Tuesday, November 10, 2015

Reset! Part N

Explain to me again why we aren't filling in the gaps in Ukraine's arsenal?

"The contract between Russia and Iran for delivery of S-300 missile systems is back in force," the state-run Russian Technologies corporation said in a statement, adding that the two sides had "signed a contract".

Moscow in April lifted a ban on selling the missile systems to Iran, ahead of Tehran sealing a final historic deal with world powers in July to curb its nuclear programme.

Meh. What difference do they make at this point?

What are the odds that we'd actually attack Iran, let alone that Iran might cheat on their nuclear weapons obligations enough to put that option on the vast table that represents our options in that unlikely event?

UPDATE: And as I've said from the beginning of the crisis that started with the invasion of Crimea, we don't need to provide Ukraine with big ticket items:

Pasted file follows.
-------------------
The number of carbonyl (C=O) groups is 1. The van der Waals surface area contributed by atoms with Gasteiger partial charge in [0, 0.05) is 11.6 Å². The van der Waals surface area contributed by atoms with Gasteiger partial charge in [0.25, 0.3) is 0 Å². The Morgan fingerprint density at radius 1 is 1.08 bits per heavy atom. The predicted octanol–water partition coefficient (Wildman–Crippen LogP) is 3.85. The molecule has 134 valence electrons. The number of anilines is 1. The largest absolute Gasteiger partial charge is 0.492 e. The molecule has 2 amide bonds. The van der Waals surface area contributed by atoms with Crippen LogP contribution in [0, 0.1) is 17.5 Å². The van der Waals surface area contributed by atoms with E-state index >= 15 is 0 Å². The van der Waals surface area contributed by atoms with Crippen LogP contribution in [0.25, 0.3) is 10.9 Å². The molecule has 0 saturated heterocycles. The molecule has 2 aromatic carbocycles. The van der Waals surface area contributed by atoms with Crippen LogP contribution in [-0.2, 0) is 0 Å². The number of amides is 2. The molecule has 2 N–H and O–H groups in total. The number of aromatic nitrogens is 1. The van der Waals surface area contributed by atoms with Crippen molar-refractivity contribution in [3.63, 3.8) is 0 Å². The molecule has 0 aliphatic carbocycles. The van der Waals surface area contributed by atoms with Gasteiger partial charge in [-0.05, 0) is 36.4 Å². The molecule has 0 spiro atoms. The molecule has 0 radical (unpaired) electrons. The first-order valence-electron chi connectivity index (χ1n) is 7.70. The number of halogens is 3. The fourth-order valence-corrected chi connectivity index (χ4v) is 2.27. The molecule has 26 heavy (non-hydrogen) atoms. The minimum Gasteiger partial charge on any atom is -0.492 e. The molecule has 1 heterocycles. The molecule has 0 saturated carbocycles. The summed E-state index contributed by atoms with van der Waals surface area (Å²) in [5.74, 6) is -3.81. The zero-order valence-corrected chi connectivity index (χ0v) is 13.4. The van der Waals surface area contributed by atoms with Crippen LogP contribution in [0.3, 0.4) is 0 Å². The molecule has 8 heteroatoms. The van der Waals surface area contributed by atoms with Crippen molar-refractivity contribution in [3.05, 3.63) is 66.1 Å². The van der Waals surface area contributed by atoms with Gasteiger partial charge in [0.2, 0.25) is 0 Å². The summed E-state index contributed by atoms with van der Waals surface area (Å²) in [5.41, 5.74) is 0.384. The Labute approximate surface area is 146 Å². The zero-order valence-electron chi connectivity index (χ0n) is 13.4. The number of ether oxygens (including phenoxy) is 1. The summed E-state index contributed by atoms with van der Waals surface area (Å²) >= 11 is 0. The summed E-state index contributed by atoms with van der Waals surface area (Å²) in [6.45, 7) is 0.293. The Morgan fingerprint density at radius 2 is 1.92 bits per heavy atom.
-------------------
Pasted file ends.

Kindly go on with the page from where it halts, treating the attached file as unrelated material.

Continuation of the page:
Ukraine tripled its defense spending since early 2014, greatly reduced the corruption in defense procurement and within a year had 500 operational tanks and were building 40 new ones a year. When Russia invaded in early 2014 Ukraine officially had over 2,000 modern tanks (T-72 types) but none were operational.

Our help can be with getting our new NATO allies with experience with Soviet-origin weapons to put the big stuff back in working order; capabilities to fill in gaps; intelligence; and training.

And all the talk that Ukraine can't fight back ignores the fact that Russia doesn't have that many decent troops to match Ukrainian escalation:

In eastern Ukraine (Donbas) Russia is pulling a lot of its best troops out and sending them to Syria. At the same time more Russian troops are refusing to serve in Donbas.

Russia can be beaten. But we have to help those who are fighting Russia.